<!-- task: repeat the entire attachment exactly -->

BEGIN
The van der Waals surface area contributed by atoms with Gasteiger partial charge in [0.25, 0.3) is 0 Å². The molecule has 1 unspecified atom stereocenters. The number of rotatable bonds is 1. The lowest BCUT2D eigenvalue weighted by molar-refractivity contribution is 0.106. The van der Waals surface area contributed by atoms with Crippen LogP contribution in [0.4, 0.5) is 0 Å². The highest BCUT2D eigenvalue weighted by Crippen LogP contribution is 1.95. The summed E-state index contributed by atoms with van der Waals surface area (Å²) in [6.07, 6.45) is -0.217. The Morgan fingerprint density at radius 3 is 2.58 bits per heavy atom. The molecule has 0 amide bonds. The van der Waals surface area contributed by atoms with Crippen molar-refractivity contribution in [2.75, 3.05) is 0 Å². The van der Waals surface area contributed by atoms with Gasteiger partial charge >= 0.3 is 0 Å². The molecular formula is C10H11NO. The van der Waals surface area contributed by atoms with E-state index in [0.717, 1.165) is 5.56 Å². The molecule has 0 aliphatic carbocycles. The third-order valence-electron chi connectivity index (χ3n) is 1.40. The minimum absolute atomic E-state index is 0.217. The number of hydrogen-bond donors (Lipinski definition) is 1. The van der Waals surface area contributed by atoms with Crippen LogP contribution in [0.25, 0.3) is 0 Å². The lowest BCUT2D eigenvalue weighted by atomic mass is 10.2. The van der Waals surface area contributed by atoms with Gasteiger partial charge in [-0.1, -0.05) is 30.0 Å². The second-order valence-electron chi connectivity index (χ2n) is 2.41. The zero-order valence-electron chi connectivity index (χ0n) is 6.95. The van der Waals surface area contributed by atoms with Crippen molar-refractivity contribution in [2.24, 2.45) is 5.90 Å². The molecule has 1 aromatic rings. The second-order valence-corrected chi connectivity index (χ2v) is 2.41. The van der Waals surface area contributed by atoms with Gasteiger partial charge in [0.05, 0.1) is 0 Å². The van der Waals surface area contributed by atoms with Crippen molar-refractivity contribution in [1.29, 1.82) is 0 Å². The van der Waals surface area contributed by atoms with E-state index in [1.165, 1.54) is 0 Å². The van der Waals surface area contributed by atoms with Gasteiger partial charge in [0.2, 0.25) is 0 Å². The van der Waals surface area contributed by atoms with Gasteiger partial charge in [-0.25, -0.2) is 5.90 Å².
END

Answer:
The van der Waals surface area contributed by atoms with Gasteiger partial charge in [0.25, 0.3) is 0 Å². The molecule has 1 unspecified atom stereocenters. The number of rotatable bonds is 1. The lowest BCUT2D eigenvalue weighted by molar-refractivity contribution is 0.106. The van der Waals surface area contributed by atoms with Crippen LogP contribution in [0.4, 0.5) is 0 Å². The highest BCUT2D eigenvalue weighted by Crippen LogP contribution is 1.95. The summed E-state index contributed by atoms with van der Waals surface area (Å²) in [6.07, 6.45) is -0.217. The Morgan fingerprint density at radius 3 is 2.58 bits per heavy atom. The molecule has 0 amide bonds. The van der Waals surface area contributed by atoms with Crippen molar-refractivity contribution in [2.75, 3.05) is 0 Å². The van der Waals surface area contributed by atoms with Gasteiger partial charge >= 0.3 is 0 Å². The molecular formula is C10H11NO. The van der Waals surface area contributed by atoms with E-state index in [0.717, 1.165) is 5.56 Å². The molecule has 0 aliphatic carbocycles. The third-order valence-electron chi connectivity index (χ3n) is 1.40. The minimum absolute atomic E-state index is 0.217. The number of hydrogen-bond donors (Lipinski definition) is 1. The van der Waals surface area contributed by atoms with Crippen LogP contribution in [0.25, 0.3) is 0 Å². The lowest BCUT2D eigenvalue weighted by atomic mass is 10.2. The van der Waals surface area contributed by atoms with Gasteiger partial charge in [-0.1, -0.05) is 30.0 Å². The second-order valence-electron chi connectivity index (χ2n) is 2.41. The zero-order valence-electron chi connectivity index (χ0n) is 6.95. The van der Waals surface area contributed by atoms with Crippen molar-refractivity contribution in [2.24, 2.45) is 5.90 Å². The molecule has 1 aromatic rings. The second-order valence-corrected chi connectivity index (χ2v) is 2.41. The van der Waals surface area contributed by atoms with Gasteiger partial charge in [0.05, 0.1) is 0 Å². The van der Waals surface area contributed by atoms with Crippen molar-refractivity contribution in [1.29, 1.82) is 0 Å². The van der Waals surface area contributed by atoms with E-state index in [1.165, 1.54) is 0 Å². The van der Waals surface area contributed by atoms with Gasteiger partial charge in [0.2, 0.25) is 0 Å². The van der Waals surface area contributed by atoms with Gasteiger partial charge in [-0.25, -0.2) is 5.90 Å².